Deer Crash Awareness Program Starts
By Dee-Ann Durbin, Associated Press

LANSING - Six people died and more than 2,800 were injured when their cars struck deer on Michigan roads last year, state officials said Thursday as they kicked off their annual deer-crash awareness campaign.

"We're not going to be able to educate the deer. Hopefully, we'll be able to educate the drivers," said Jackson County Sheriff Henry Zavialak. "This is the most dangerous wildlife encounter citizens can have in North America."

There were 67,669 vehicle-deer crashes reported in Michigan in 1999, a 8.5 percent increase from the year before. Jerry Basch, of AAA Michigan, attributed the increase to more traffic, a larger deer herds and development into deer habitats.

Department of Natural Resources wildlife chief Rebecca Humphries said the state now has an estimated 1.9 million deer. She said officials are hoping hunters will kill around 500,000 deer this hunting season, and that the herd size will drop to 1.5 million by 2005.

"We have the largest hunting effort of any state in the nation," she said.

But AAA and state officals also stressed that there are steps drivers can take to avoid deer. Dr. Tom Reel, executive director of the Traffic Safety Association of Michigan, said drivers should slow down, avoid distractions such as cell phones and be particualarly careful at night. About 80 percent of all deer crashes happen on two lane roads between dusk and dawn.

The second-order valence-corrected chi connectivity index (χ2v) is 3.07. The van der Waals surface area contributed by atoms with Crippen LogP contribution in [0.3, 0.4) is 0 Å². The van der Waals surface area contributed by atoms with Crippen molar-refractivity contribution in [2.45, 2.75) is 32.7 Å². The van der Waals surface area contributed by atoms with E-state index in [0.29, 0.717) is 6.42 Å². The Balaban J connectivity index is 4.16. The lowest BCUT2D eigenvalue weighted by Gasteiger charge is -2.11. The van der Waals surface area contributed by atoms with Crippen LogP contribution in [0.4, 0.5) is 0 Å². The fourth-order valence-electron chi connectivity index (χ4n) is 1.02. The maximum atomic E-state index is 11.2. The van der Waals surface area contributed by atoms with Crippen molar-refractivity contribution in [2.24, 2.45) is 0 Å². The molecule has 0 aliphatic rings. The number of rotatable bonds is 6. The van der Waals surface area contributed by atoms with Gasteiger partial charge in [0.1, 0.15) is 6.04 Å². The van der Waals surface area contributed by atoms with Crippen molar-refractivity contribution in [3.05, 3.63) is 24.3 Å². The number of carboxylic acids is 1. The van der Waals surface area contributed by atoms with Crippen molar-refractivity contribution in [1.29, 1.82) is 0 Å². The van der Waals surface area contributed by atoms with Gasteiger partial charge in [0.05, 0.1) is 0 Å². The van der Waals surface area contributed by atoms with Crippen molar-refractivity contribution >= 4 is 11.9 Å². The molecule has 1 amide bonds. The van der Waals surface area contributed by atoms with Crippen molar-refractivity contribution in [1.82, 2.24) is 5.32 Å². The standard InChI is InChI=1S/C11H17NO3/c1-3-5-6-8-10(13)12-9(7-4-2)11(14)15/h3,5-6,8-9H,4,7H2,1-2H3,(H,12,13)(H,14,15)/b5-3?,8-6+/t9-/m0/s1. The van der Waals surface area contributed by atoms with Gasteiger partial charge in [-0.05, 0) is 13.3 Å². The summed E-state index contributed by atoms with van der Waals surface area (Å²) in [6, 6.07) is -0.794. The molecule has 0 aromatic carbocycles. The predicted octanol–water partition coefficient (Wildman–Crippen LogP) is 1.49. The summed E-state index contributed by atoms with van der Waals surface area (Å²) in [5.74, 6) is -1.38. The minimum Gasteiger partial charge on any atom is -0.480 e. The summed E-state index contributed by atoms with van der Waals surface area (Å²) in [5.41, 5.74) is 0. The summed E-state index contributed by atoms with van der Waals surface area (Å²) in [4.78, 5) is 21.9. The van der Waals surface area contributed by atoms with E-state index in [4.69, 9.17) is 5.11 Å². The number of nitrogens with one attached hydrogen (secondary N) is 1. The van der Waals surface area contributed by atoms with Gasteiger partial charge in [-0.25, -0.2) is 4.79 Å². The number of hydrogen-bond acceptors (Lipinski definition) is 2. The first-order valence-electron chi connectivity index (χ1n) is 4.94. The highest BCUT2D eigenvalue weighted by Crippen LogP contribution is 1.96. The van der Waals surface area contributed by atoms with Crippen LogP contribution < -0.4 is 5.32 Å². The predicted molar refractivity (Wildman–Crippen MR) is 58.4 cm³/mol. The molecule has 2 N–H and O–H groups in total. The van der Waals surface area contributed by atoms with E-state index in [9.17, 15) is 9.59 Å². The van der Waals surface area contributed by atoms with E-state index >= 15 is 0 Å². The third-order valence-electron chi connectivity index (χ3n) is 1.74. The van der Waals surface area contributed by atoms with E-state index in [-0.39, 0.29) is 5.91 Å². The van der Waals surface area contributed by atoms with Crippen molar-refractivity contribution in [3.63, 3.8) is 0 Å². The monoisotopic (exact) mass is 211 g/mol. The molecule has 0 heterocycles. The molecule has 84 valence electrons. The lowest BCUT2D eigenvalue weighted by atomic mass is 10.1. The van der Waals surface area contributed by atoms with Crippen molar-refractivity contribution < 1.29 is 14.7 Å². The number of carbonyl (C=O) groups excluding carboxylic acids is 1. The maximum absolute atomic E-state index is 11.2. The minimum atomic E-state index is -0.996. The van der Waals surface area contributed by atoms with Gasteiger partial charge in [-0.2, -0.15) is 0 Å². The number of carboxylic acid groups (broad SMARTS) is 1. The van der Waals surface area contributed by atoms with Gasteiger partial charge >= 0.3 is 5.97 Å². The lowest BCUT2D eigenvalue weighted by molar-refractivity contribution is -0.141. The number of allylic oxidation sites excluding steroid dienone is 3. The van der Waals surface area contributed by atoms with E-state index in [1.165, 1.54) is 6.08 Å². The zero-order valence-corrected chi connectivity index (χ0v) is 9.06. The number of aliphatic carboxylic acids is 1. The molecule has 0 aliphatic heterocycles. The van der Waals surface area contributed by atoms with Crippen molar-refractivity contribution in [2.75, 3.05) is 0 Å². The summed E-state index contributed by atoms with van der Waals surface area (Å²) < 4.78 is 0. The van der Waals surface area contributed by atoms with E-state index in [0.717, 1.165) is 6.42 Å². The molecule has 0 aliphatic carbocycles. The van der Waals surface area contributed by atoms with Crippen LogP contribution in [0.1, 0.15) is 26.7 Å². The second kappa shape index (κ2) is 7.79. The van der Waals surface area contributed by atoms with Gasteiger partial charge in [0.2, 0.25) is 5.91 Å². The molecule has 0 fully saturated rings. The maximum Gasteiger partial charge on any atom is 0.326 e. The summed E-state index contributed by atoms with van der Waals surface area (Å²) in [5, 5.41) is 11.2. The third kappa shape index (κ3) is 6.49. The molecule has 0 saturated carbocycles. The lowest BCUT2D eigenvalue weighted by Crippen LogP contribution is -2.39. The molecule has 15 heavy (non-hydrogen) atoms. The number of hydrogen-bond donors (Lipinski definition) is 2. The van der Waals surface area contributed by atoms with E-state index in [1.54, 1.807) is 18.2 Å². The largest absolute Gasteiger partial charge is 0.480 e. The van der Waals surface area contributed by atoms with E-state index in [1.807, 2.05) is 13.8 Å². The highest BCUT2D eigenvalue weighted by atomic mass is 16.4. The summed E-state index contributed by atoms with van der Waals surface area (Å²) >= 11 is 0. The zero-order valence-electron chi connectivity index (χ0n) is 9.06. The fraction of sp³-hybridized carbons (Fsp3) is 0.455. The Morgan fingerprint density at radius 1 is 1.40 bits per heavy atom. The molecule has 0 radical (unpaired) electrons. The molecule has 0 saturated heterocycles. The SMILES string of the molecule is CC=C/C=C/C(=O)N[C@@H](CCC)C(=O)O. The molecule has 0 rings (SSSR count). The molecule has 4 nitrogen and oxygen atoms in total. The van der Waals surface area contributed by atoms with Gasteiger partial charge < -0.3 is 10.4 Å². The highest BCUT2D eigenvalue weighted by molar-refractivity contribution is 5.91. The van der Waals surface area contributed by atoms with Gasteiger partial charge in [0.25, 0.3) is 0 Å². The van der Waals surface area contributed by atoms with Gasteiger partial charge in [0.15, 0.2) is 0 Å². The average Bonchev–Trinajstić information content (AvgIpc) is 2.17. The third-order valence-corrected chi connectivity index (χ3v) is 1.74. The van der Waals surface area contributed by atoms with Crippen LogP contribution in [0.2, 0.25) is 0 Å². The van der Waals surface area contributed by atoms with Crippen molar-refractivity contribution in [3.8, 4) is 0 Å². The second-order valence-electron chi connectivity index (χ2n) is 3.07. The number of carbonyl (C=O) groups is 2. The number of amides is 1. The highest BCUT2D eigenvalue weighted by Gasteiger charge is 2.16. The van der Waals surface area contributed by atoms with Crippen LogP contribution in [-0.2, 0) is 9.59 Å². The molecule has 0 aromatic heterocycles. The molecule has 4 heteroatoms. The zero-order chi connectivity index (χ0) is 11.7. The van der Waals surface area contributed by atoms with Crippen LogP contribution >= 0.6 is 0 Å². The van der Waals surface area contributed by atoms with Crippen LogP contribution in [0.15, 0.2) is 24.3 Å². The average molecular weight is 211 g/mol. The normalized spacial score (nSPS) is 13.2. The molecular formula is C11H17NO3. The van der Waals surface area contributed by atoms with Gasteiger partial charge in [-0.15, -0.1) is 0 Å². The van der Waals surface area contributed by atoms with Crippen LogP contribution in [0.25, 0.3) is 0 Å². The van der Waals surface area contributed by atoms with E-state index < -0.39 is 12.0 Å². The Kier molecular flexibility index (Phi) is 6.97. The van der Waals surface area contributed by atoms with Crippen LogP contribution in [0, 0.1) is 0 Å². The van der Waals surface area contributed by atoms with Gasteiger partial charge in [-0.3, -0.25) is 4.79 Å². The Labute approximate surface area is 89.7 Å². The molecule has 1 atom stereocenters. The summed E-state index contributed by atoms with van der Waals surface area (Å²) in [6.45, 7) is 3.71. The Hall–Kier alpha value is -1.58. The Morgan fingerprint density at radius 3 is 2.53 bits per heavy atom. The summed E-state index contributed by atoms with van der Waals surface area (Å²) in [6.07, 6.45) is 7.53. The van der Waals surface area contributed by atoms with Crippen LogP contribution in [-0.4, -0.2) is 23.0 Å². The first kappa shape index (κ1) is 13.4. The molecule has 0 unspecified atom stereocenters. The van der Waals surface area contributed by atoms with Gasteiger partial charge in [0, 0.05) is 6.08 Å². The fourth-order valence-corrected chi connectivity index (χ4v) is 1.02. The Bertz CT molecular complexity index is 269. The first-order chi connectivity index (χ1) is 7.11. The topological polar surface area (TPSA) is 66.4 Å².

Reed also said that if a crash looks unavoidable, drivers shouldn't swerve to avoid the deer because that puts them at risk for rollover accidents and other dangers.

"If the deer is there and you can't avoid him, I guess the best thing to do is take the hit," he said.

Basch asid vehicle-deer crashes cost an estimated $100 million in damages to vehicles alone. The average estimated insurance claim for a crash is $2,000, he said.

Basch said publicity about deer crashes is the state's best hope to curb the problem. The Michigan Deer Crash Coalition, made up of AAA, the state Department of Transportation, the Michigan Sheriffs Association and several other Insurance, police and business groups, holds awareness events every fall.

Some counties, including Kent, have experimented with car reflector systems that are supposed to repel deer. But the reflectors don't seem to make a big difference, Basch said.

In Michigan last year, deer crashes accounted for more than half of all crashes in 26 counties. Statewide this year, deer crashes made up about 16 percent of all crashes.




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